Towards the end of our honeymoon, Burke and I went on a trip to Montenegro.  It began as our driver raced his way down the coast until we took a much needed break from the winding roads. We stopped with a perfect view of the Bay of Kotor, the southern most Fjord in Europe (although it is technically not a fjord, they tell tourists it is anyway).  In the bay was a small island which was built on sunken pirate ships!  From there we continued on to the walled city of Kotor.  The city was like a smaller version of Dubrovnik’s old town, but with more cats:).  The walls are the third UNESCO site we visited (Stari Most being the second) on our honeymoon… so full of culture.  After another typical Italian style lunch, we met with our group and rode to Budva.  On the drive our tour guide informed us that there are a lot of Russians in Montenegro, but oddly enough, Budva is a sister city to Banská Bystrica.  We walked around Budva, had an ice cream cone, and tried to find a beach.

Montenegro is a beautiful country, but their beaches are not.  The first beach was decent, but was packed beyond belief so we moved on to another beach that was almost the same, but with painfully sharp rocks.  Finally, we found an empty beach and decided to spend our last hours there, despite the rocks.  We settled in, but because of the extreme heat of the Mediterranean climate, we were almost instantly ready to get into the water.  We saw one family of locals wearing water shoes and wished we had the same, but since we did not we braved the sharp pebble beach and made way to the ocean.   To our dismay, we realized that once we were in the water, not only was there not sand underneath our feet, but giant sharp rocks!  It was like a sidewalk had been torn up and thrown into the ocean.  The logical solution?- just swim out.  We tried that.  The practically nonexistent decline maxxed out at about four feet in the swimming area.  I got out of the scummy water about as soon as I could and Burke followed, but the worst part of it all was that the hot weather meant we had to do it again about five minutes later when we were dry and hot.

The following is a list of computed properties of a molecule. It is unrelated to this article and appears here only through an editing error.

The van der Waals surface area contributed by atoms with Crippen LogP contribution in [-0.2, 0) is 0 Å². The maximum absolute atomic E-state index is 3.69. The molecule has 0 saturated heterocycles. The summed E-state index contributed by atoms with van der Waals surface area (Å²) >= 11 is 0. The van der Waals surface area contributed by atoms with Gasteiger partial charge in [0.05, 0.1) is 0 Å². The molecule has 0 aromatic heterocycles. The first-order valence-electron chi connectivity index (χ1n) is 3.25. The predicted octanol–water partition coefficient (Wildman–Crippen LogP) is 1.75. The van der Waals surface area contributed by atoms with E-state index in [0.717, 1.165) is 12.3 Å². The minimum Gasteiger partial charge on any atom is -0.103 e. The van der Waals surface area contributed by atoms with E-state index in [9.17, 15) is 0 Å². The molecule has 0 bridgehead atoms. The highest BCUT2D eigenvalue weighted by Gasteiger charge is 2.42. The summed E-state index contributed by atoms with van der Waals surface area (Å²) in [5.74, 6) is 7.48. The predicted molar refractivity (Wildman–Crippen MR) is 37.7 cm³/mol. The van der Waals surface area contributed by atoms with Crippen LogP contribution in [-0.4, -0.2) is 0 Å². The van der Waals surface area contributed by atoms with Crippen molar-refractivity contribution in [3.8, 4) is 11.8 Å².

Overall Montenegro was hot and not too inspiring, but the most thought-provoking part of the trip actually came occurred on the way back to Dubrovnik.  Since most of my prior international experience was in France, my feelings on language had been that I should really try to speak their language before asking them to speak mine.  However, it was in hearing a Croatian and a Russian in our minibus communicate entirely in English that I realized that English isn’t just my language, it’s a universal language.  That understanding has really changed my perspective and has been reinforced since being in Slovakia.  We’ve found several times that when we ask someone if they speak our language they take it as “do you speak this universal language” and if not then they usually respond by offering an alternative language.